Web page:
Areyeh Kaplan unfortunately died much too young. However, his books are a treasure. He was a nuclear physicist from MIT in addition to being a rabbi and while his books are meant to be on the introductory level (and they are) they are introductory in the same way that the best physics lectures you ever had freshman year are introductory. Don’t let this scare you away from him! Real Kabballah is deeply mathematical and philosophical. Kabballah has its own vocabulary and its own set of deeply subtle and abstract concepts. Certain aspects of it are simply most clearly laid out like a mathematical argument and there is really no way around that. See it as a Feynman lectures for Kabballah. Inner Space by Kaplan is a full on consciousness raiser. I would start there before going to any of his translations of actual Kaballistic texts.

I would also be remiss to not mention Heschel. His book on prayer, or on the Shabbos is deeply philosophical and of the sort that you read a sentence, realize it was one of the more profound things you have ever read, and then you re-read it five times.

Past that, for just a simple overview R. Benjamin Blech wrote an idiots guide to Judaism (yes it is orange and in that series) but it is chock full of useful information.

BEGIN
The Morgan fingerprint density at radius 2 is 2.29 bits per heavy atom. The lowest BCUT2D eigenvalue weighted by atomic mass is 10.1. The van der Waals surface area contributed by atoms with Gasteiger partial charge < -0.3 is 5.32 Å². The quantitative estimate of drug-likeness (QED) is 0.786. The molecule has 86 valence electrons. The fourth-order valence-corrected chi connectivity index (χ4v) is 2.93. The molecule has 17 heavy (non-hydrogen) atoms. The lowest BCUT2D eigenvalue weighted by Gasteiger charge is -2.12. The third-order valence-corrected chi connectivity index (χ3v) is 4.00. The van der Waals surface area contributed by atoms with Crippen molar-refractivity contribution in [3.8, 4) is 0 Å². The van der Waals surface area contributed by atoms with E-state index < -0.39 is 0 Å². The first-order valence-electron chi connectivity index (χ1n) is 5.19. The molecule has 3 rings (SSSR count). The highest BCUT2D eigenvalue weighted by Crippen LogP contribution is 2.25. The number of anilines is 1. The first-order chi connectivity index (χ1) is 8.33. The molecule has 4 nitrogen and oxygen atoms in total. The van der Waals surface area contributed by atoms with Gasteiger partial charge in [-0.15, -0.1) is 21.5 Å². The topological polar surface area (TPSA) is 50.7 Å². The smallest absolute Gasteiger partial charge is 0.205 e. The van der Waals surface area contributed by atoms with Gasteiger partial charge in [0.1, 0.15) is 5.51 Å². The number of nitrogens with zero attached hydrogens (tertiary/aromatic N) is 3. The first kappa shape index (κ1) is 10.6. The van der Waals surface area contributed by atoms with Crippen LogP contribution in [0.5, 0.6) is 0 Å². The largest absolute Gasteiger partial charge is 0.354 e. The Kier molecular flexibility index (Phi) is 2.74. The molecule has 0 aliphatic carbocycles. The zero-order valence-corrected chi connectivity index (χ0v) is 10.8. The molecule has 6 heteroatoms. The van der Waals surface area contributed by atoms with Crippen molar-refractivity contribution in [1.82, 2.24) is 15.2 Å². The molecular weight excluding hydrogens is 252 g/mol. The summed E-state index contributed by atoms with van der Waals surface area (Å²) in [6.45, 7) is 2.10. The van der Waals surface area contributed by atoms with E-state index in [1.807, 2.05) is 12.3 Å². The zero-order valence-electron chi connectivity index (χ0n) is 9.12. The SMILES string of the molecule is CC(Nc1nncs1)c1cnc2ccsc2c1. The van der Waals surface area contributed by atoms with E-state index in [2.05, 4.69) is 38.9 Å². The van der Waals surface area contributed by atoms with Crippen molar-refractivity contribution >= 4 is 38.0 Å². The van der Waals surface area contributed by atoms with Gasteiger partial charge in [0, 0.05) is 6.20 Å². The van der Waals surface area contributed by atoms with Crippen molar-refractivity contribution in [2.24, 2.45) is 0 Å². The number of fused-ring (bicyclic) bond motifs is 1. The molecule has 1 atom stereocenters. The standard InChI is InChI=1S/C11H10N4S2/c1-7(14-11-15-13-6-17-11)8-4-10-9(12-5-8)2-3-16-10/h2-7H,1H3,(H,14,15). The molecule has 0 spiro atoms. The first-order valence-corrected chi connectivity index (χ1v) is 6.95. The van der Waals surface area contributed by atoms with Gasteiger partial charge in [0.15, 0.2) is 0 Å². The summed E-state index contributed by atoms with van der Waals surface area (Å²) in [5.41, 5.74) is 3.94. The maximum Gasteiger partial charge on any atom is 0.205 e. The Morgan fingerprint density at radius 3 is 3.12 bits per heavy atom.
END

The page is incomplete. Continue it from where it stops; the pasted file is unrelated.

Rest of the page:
10 Mad Prophet Ludwig  Mon, Mar 28, 2011 10:19:41am

As far as Tanach is concerned, there are many good translations that have many strengths and weaknesses.

I do not like the JPS edition because while it is a good translation, it looses much of the poetry of the original and it does not have the footnotes to explain this or that part of the oral tradition to look into further. It ends up being dry and somewhat sterile to my mind - and also, there are certain passages that simply can not be understood at all without the oral tradition.

The Stone translation from Artscroll, has excellent footnotes, diagrams, and references. It is commonly used in the observant world. The translation tries to capture some of the poetry of the original, however, it is bawlderized and to my mind, a little prissy. For some books, like Isaiah, who was a prince of the royal line, and wrote in very courtly Hebrew, it works quite well. For others, like Amos, who was a tough farmer from the hills of Judah, it just doesn’t work as well for me. Don’t bother with their version of the song of songs either. The extremely potent sexual imagery of it is too much for the folks at Artscroll to easily deal with.

My favorite overall, is Areyeh Kaplan’s translation, called the living Nach. He tires very hard to put the tension and poetry of the original into modern English (proper modern English!). His footnotes and points for further reference are well thought out. And all in all he is the most engaging, to my mind as an overall translation.